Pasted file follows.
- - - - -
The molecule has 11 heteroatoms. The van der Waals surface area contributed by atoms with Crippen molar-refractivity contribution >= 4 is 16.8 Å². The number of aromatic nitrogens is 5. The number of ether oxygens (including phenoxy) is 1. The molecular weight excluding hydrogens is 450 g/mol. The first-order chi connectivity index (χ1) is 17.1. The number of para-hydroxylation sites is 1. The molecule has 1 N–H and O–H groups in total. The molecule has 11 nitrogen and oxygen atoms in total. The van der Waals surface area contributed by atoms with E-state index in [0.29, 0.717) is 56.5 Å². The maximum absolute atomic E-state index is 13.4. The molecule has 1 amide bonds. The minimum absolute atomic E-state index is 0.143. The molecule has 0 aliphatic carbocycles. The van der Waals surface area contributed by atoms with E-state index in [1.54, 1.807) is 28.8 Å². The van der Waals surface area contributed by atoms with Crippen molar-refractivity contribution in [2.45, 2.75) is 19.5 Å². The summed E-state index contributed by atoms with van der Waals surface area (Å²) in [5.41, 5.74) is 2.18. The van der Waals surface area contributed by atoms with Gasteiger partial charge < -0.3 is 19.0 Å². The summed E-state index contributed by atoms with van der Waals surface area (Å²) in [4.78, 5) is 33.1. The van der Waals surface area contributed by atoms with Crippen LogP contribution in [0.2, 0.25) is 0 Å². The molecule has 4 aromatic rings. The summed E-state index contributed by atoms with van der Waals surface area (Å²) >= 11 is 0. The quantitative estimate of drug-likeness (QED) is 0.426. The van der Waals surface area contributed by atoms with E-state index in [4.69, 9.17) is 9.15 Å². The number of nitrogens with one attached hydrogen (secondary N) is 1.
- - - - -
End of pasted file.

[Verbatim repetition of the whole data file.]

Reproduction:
The molecule has 11 heteroatoms. The van der Waals surface area contributed by atoms with Crippen molar-refractivity contribution >= 4 is 16.8 Å². The number of aromatic nitrogens is 5. The number of ether oxygens (including phenoxy) is 1. The molecular weight excluding hydrogens is 450 g/mol. The first-order chi connectivity index (χ1) is 17.1. The number of para-hydroxylation sites is 1. The molecule has 1 N–H and O–H groups in total. The molecule has 11 nitrogen and oxygen atoms in total. The van der Waals surface area contributed by atoms with E-state index in [0.29, 0.717) is 56.5 Å². The maximum absolute atomic E-state index is 13.4. The molecule has 1 amide bonds. The minimum absolute atomic E-state index is 0.143. The molecule has 0 aliphatic carbocycles. The van der Waals surface area contributed by atoms with E-state index in [1.54, 1.807) is 28.8 Å². The van der Waals surface area contributed by atoms with Crippen molar-refractivity contribution in [2.45, 2.75) is 19.5 Å². The summed E-state index contributed by atoms with van der Waals surface area (Å²) in [5.41, 5.74) is 2.18. The van der Waals surface area contributed by atoms with Gasteiger partial charge < -0.3 is 19.0 Å². The summed E-state index contributed by atoms with van der Waals surface area (Å²) in [4.78, 5) is 33.1. The van der Waals surface area contributed by atoms with Crippen LogP contribution in [0.2, 0.25) is 0 Å². The molecule has 4 aromatic rings. The summed E-state index contributed by atoms with van der Waals surface area (Å²) >= 11 is 0. The quantitative estimate of drug-likeness (QED) is 0.426. The van der Waals surface area contributed by atoms with E-state index in [4.69, 9.17) is 9.15 Å². The number of nitrogens with one attached hydrogen (secondary N) is 1.